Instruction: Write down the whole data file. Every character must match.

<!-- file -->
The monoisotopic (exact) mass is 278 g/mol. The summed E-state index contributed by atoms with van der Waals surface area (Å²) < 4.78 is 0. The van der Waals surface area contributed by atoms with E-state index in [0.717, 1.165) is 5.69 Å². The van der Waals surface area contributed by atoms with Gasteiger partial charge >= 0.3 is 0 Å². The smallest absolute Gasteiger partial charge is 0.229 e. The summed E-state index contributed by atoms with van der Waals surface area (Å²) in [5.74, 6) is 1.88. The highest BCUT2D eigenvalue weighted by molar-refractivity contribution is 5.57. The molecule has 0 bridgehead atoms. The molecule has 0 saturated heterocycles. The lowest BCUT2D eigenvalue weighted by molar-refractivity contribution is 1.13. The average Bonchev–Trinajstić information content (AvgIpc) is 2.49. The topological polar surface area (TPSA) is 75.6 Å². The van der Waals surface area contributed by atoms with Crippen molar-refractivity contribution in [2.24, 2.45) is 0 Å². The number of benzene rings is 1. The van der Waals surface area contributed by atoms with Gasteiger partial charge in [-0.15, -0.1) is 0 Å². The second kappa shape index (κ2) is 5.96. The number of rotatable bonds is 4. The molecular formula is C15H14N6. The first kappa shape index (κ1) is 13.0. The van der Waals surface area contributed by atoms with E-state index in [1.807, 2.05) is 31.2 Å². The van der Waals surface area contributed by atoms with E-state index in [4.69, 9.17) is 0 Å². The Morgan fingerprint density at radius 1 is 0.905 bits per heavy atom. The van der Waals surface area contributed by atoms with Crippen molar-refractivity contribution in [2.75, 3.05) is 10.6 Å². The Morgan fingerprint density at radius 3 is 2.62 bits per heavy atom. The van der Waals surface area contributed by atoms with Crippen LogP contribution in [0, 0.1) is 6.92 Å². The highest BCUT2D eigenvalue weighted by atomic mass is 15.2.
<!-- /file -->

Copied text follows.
The monoisotopic (exact) mass is 278 g/mol. The summed E-state index contributed by atoms with van der Waals surface area (Å²) < 4.78 is 0. The van der Waals surface area contributed by atoms with E-state index in [0.717, 1.165) is 5.69 Å². The van der Waals surface area contributed by atoms with Gasteiger partial charge >= 0.3 is 0 Å². The smallest absolute Gasteiger partial charge is 0.229 e. The summed E-state index contributed by atoms with van der Waals surface area (Å²) in [5.74, 6) is 1.88. The highest BCUT2D eigenvalue weighted by molar-refractivity contribution is 5.57. The molecule has 0 bridgehead atoms. The molecule has 0 saturated heterocycles. The lowest BCUT2D eigenvalue weighted by molar-refractivity contribution is 1.13. The average Bonchev–Trinajstić information content (AvgIpc) is 2.49. The topological polar surface area (TPSA) is 75.6 Å². The van der Waals surface area contributed by atoms with Crippen molar-refractivity contribution in [2.24, 2.45) is 0 Å². The number of benzene rings is 1. The van der Waals surface area contributed by atoms with Gasteiger partial charge in [-0.15, -0.1) is 0 Å². The second kappa shape index (κ2) is 5.96. The number of rotatable bonds is 4. The molecular formula is C15H14N6. The first kappa shape index (κ1) is 13.0. The van der Waals surface area contributed by atoms with E-state index in [1.807, 2.05) is 31.2 Å². The van der Waals surface area contributed by atoms with E-state index in [4.69, 9.17) is 0 Å². The Morgan fingerprint density at radius 1 is 0.905 bits per heavy atom. The van der Waals surface area contributed by atoms with Crippen molar-refractivity contribution in [2.75, 3.05) is 10.6 Å². The Morgan fingerprint density at radius 3 is 2.62 bits per heavy atom. The van der Waals surface area contributed by atoms with Crippen LogP contribution in [0, 0.1) is 6.92 Å². The highest BCUT2D eigenvalue weighted by atomic mass is 15.2.